"You want a job," he says. "You've sailed a bit on fishing smacks in the Sound. But more'n that, the point with you is you're ambitious, and not above turning a penny or two in an odd way."
"That depends on the way," I says pretty uppish, and thinking I wasn't to be inveigled into piracy that way.
"Maybe I've got scruples," I says, and not a bit did I know what I was talking about. Captain Clyde rapped the table with his knuckles.
"I'm glad to hear you say it. Scruples! That's the word, and a right word and a good word. I don't allow any vicious goings-on aboard this ship. Wherever we go we carry the laws of the United States, and we stand by them laws. We're decent and we stick to our country's laws as duty is. Why now, I'm thinking of taking you, for I see you're a likely lad, and one that will argue for his principles. Good wages, good food, good treatment; will you go?" The last was shot out and cut off close behind, his lips shutting like a pair of scissors. I says, "That's what I'll do," and didn't know there was anything odd about it. It might have been the average way a shipmaster picked up a man for aught I knew. I shipped on the bark _Hebe Maitland_ as ordinary seaman.
The shipping news of that week contained this item:
"Sailed, Bark, _Hebe Maitland_, Clyde, Merchandise for Porto del Rey."
Now, there is such a place as Porto del Rey, for I was there once, but not till twenty years later.
The _Hebe Maitland_ didn't always go to the place she was billed for, and when she did she was apt to be a month late, and likely couldn't have told what she'd been doing in the meantime. Somebody had been doing something, but it wasn't the _Hebe Maitland_. Ships may have notions for aught I know, and the _Hebe Maitland_ was no fool, but if so, I judge she couldn't have straightened it out without help; and if she argued and got mad about it, that was no more than appropriate, for we all argued on the _Hebe Maitland_.
I've spoken of Captain Clyde. The crew, except one man called "Irish," were all Yankee folk that Clyde had trained, and most of them had been caught young and sailed with him already some years. I never saw so odd an acting crew in the way of arguing. I've seen Clyde and the bos'n with the Bible between them, arguing over it by the hour. It was a singular crew to argue. Stevey Todd here, who was cook, was a Baptist and a Democrat, and the mate he was a Presbyterian and Republican, and the bos'n he was for Women's Rights, and there was a man named Simms, who was strong on Predestination and had a theory of trade winds, but he got to arguing once with a man in Mobile, who didn't understand Predestination and shot him full of holes, supposing it might be dangerous. It was a singular crew, and especially in the matter of arguing.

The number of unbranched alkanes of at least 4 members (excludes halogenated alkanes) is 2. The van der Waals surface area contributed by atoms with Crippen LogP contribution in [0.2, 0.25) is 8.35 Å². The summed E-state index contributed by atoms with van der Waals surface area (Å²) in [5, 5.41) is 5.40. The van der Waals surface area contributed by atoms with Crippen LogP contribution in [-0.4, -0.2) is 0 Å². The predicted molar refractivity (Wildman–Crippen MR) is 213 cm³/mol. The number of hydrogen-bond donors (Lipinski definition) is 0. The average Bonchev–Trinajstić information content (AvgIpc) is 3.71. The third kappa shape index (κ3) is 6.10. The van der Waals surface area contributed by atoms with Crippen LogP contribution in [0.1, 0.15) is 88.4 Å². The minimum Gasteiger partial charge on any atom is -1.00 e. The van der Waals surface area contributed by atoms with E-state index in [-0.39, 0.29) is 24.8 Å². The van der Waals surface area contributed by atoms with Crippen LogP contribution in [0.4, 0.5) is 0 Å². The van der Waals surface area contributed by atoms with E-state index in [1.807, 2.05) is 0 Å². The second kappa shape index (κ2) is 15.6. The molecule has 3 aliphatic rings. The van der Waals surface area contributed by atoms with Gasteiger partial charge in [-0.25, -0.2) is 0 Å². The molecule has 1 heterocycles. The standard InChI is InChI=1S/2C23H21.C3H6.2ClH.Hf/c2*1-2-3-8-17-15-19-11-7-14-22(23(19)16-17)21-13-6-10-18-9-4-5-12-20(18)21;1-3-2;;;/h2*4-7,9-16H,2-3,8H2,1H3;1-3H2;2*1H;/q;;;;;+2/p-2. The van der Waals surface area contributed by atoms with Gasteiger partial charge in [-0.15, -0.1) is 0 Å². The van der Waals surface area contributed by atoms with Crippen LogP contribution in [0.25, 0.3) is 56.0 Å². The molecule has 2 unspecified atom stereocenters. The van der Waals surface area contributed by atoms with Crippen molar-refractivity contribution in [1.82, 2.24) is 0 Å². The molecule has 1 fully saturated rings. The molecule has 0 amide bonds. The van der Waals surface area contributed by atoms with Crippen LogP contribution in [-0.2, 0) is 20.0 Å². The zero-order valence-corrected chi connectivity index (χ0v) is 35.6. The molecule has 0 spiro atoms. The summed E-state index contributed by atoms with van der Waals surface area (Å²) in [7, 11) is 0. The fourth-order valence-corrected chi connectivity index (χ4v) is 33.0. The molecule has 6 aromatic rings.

They were all older than I. Stevey Todd was a few years older. I recognised Abe Dalrimple here, for he came from Adrian, though I'd seen him but seldom before. Three more I'll name, Kid Sadler, J. R. Craney, and Jimmy Hagan, who was called Irish; for they were ones that I had to do with later. I never met another crew like the _Hebe Maitland's_. I guess there never was one.
Aboard and under Clyde's eye they were a quiet crew, even Sadler, who wasn't what you'd call submissive by nature, but in port, Clyde would now and then let them run riotous. He was a little, old, dried up, and odd man with a vein of piousness in him, and he could handle men in a way that was very mysterious.
The fourth day out of New York, as I recollect it, was fair, the sun shining, and everything peaceful except on board the _Hebe Maitland_. But on the _Hebe Maitland_ the men were running around with paint pots and hauling out canvas from below. Nobody seemed to tell me what was the matter. The _Hebe Maitland's_ hull was any kind of a dingy black, but the rails, canvas, tarpaulins, and companion were all white. By the end of the day almost everything had modified. They'd got a kind of fore-shortening out of the bowsprit, and another set of canvas partly up that was dirty and patched. The boats were shifted and recovered, cupola taken off the cabin, and the whole look of the ship altered in mid-sea. Then Clyde came out of his cabin with a board in his hand, and they unscrewed the _Hebe Maitland's_ name from forward under the anchor hole, and the _Hebe Maitland_ in gilt was the _Hawk_ in white.
I went off and sat down on a coil of rope, and the more I thought it over, the more I didn't make it out.
After that I heard lively talking forward a little, and there was Captain Clyde, the bos'n, mate, Stevey Todd, and some others arguing.
The bos'n was saying he hadn't "sworn no allegiance to no country